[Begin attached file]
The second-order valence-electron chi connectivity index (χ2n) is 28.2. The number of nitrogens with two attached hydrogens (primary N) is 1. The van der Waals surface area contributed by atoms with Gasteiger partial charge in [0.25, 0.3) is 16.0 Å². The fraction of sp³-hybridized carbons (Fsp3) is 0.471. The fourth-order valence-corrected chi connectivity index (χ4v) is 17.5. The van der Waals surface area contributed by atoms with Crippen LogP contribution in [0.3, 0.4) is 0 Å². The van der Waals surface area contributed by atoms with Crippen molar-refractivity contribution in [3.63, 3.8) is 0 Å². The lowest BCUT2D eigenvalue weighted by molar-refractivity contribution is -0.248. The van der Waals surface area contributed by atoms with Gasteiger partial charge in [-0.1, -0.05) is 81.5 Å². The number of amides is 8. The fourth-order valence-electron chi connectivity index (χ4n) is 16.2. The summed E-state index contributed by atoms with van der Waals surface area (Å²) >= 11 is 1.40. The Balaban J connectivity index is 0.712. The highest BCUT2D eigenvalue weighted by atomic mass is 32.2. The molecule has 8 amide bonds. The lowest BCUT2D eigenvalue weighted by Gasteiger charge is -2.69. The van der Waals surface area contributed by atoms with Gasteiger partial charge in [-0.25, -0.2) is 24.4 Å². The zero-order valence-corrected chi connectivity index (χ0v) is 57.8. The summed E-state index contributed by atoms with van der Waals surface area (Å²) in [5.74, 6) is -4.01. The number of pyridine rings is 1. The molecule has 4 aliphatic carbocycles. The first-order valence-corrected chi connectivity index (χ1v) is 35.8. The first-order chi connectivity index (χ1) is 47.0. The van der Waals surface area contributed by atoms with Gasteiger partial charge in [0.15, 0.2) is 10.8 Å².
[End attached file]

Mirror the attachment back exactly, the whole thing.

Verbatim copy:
The second-order valence-electron chi connectivity index (χ2n) is 28.2. The number of nitrogens with two attached hydrogens (primary N) is 1. The van der Waals surface area contributed by atoms with Gasteiger partial charge in [0.25, 0.3) is 16.0 Å². The fraction of sp³-hybridized carbons (Fsp3) is 0.471. The fourth-order valence-corrected chi connectivity index (χ4v) is 17.5. The van der Waals surface area contributed by atoms with Crippen LogP contribution in [0.3, 0.4) is 0 Å². The van der Waals surface area contributed by atoms with Crippen molar-refractivity contribution in [3.63, 3.8) is 0 Å². The lowest BCUT2D eigenvalue weighted by molar-refractivity contribution is -0.248. The van der Waals surface area contributed by atoms with Gasteiger partial charge in [-0.1, -0.05) is 81.5 Å². The number of amides is 8. The fourth-order valence-electron chi connectivity index (χ4n) is 16.2. The summed E-state index contributed by atoms with van der Waals surface area (Å²) >= 11 is 1.40. The Balaban J connectivity index is 0.712. The highest BCUT2D eigenvalue weighted by atomic mass is 32.2. The molecule has 8 amide bonds. The lowest BCUT2D eigenvalue weighted by Gasteiger charge is -2.69. The van der Waals surface area contributed by atoms with Gasteiger partial charge in [-0.25, -0.2) is 24.4 Å². The zero-order valence-corrected chi connectivity index (χ0v) is 57.8. The summed E-state index contributed by atoms with van der Waals surface area (Å²) in [5.74, 6) is -4.01. The number of pyridine rings is 1. The molecule has 4 aliphatic carbocycles. The first-order valence-corrected chi connectivity index (χ1v) is 35.8. The first-order chi connectivity index (χ1) is 47.0. The van der Waals surface area contributed by atoms with Gasteiger partial charge in [0.15, 0.2) is 10.8 Å².